The White House declined Israeli Prime Minister Benjamin Netanyahu's request on Tuesday to meet U.S. President Barack Obama during a UN conference in New York at the end of the month.
An official in Jerusalem said that the prime minister's office sent the White House a message stating that although Netanyahu will spend only two and a half days on U.S. soil, he is interested in meeting Obama and is willing to travel to the U.S. capital specifically for that purpose. The official added that the White House rejected the request and said that at this time Obama's schedule does not allow for a meeting.
The White House's response marks a new low in relations between Netanyahu and Obama, underscored by the fact that this is the first time Netanyahu will visit the U.S. as prime minister without meeting the president.
This comes right after Clinton denied Israel's request for "red lines" around the Iranian nuclear program, that if crossed, would trigger US action:
"We're not setting deadlines... we're convinced that we have more time to focus on these sanctions, to do everything we can to bring Iran to a good-faith negotiation."
Luckily for Israel, they have a leader that will not back down, that will refuse to be the victim of appeasement like Czechoslovakia was in 1938. Here are some great comments he made in Bulgaria:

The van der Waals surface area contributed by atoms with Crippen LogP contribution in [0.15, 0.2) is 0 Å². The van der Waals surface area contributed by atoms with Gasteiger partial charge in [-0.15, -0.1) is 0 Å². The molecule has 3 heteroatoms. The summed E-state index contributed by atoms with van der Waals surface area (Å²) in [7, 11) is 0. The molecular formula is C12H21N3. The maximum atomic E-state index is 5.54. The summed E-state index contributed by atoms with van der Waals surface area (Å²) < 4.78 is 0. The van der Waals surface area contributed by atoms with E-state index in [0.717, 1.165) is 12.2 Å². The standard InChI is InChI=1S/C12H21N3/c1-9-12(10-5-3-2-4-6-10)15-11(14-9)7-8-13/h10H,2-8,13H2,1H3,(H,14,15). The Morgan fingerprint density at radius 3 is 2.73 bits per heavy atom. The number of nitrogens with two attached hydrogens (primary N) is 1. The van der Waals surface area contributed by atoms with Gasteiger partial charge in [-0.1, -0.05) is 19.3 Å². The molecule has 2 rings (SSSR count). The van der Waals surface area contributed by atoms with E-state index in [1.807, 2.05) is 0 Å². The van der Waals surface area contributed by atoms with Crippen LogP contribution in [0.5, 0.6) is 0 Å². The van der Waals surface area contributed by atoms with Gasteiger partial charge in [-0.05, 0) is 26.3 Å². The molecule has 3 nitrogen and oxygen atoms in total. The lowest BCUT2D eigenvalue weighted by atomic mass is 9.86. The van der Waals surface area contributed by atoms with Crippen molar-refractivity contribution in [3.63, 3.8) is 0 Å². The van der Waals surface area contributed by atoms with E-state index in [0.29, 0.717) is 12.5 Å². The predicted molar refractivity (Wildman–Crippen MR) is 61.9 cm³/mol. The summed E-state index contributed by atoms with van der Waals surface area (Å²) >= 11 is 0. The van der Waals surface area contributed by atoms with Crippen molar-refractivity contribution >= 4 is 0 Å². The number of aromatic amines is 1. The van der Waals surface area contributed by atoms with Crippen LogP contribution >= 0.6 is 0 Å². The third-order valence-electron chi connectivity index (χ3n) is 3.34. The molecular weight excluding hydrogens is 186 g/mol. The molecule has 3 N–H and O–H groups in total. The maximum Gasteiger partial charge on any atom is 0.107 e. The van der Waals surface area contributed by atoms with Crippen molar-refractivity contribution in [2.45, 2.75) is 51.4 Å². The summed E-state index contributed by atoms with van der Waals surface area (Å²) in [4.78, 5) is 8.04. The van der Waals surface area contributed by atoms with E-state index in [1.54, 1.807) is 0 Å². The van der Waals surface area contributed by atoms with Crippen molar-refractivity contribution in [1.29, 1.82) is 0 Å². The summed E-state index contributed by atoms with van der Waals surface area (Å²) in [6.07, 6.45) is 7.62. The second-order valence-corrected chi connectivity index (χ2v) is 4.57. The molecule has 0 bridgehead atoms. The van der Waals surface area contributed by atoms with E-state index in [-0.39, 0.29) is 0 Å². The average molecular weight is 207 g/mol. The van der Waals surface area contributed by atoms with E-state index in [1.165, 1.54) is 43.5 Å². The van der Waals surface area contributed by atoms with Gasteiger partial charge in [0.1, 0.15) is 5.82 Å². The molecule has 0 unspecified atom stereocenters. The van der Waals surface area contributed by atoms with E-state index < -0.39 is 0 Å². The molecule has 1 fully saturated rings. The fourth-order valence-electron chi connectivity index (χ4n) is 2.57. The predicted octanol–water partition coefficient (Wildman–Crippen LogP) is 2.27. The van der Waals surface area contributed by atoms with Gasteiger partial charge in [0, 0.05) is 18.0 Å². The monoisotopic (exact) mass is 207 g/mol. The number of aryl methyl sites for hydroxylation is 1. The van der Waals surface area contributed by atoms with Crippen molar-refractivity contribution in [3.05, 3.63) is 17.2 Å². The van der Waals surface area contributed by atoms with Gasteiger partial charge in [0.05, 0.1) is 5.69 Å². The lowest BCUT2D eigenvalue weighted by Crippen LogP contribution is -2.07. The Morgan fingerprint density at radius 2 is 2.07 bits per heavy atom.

"The world tells Israel to wait because there is still time. And I ask: Wait for what? Until when? Those in the international community who refuse to put red lines before Iran don't have a moral right to place a red light before Israel. If Iran knows that there is no red line or deadline, what will it do? Exactly what it is doing today, i.e., continuing to work unhindered toward achieving a nuclear weapon."
"As of now, we can clearly say that diplomacy and sanctions have not worked. They have hit the Iranian economy but they haven't stopped the Iranian nuclear project. This is a fact. Another fact is that every day Iran gets closer to a nuclear bomb."
Earlier on Tuesday, Deputy Knesset Speaker and Likud MK Danny Danon openly attacked Clinton for her refusal to set a deadline for military action to thwart Iran. Her statement "is a slap in the face [for Israel], the United States' closest ally in the Middle East," he said. "Instead of [the US] standing steadfastly at our side, the secretary's comments only serve to embolden the Iranians and likely hasten their weapons program. We expect more from our American friends, who have pledged close cooperation in combating this radical threat to the free world."